The British Broadcasting Corporation (BBC) has confirmed that hackers supporting the liberation of Kashmir have attempted to break into a server used to provide information to BBC staff around the world.
A spokesman for the UK's publicly funded broadcasting corporation said the attempted break-in did not compromise any information held by the server. The attack is thought to have been carried out by hackers supporting Kashmir independence who intended to post Kashmiri separatist slogans to the service.
"There was a failed attempt to hack into the service," said the spokesman. "It did not affect the content in any way."
The server, which is located at http://www.monitor.bbc.co.uk provides collated press information from around the world and provides a bulletin board for BBC overseas staff. It is run by BBC Monitoring, which provides news and information gathered from the world's mass media to the BBC as well as to commercial and government customers.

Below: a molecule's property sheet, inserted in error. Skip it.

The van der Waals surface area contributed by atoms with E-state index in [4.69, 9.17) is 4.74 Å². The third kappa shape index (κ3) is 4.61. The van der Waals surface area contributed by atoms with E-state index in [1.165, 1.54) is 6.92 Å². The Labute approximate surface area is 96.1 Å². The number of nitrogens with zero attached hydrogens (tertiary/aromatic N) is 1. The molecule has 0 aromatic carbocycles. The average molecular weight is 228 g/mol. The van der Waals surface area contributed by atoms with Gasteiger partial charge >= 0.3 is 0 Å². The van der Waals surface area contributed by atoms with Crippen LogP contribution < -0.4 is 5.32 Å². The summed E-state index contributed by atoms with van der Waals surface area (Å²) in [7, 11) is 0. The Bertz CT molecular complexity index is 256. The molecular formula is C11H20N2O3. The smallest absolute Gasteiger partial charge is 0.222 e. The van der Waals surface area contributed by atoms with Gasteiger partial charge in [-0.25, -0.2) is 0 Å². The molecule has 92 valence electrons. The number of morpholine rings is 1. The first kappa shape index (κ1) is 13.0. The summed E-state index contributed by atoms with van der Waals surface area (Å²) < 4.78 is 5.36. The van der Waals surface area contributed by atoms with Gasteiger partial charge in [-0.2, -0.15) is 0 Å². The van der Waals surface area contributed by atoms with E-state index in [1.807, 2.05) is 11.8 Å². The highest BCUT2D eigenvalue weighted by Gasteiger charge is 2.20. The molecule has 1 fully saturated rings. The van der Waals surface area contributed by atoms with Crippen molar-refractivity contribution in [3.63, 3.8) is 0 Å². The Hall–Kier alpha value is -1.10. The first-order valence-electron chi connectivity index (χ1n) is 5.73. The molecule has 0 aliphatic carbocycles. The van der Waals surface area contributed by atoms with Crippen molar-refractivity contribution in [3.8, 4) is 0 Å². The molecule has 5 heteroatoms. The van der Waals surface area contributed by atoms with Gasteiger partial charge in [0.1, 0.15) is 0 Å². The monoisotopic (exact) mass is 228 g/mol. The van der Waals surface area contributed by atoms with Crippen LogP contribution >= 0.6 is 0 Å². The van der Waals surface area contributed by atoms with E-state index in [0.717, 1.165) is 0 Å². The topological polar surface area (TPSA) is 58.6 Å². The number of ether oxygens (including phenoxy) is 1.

The BBC is currently investigating the attack and has taken the server offline, but could not confirm whether the police would be called in to help with investigations.
Computer hacking is becoming an increasingly popular means of political protest, with the crisis in the Middle East often spilling on to the net with hackers defacing rival sites with political slogans.
"Targeting a news agency can be an effective way of getting your message across," says Graham Cluley, a computer security expert for Sophos Antivirus in the UK. "It doesn't mean it was necessarily a political group. It could have been a 14-year-old kid."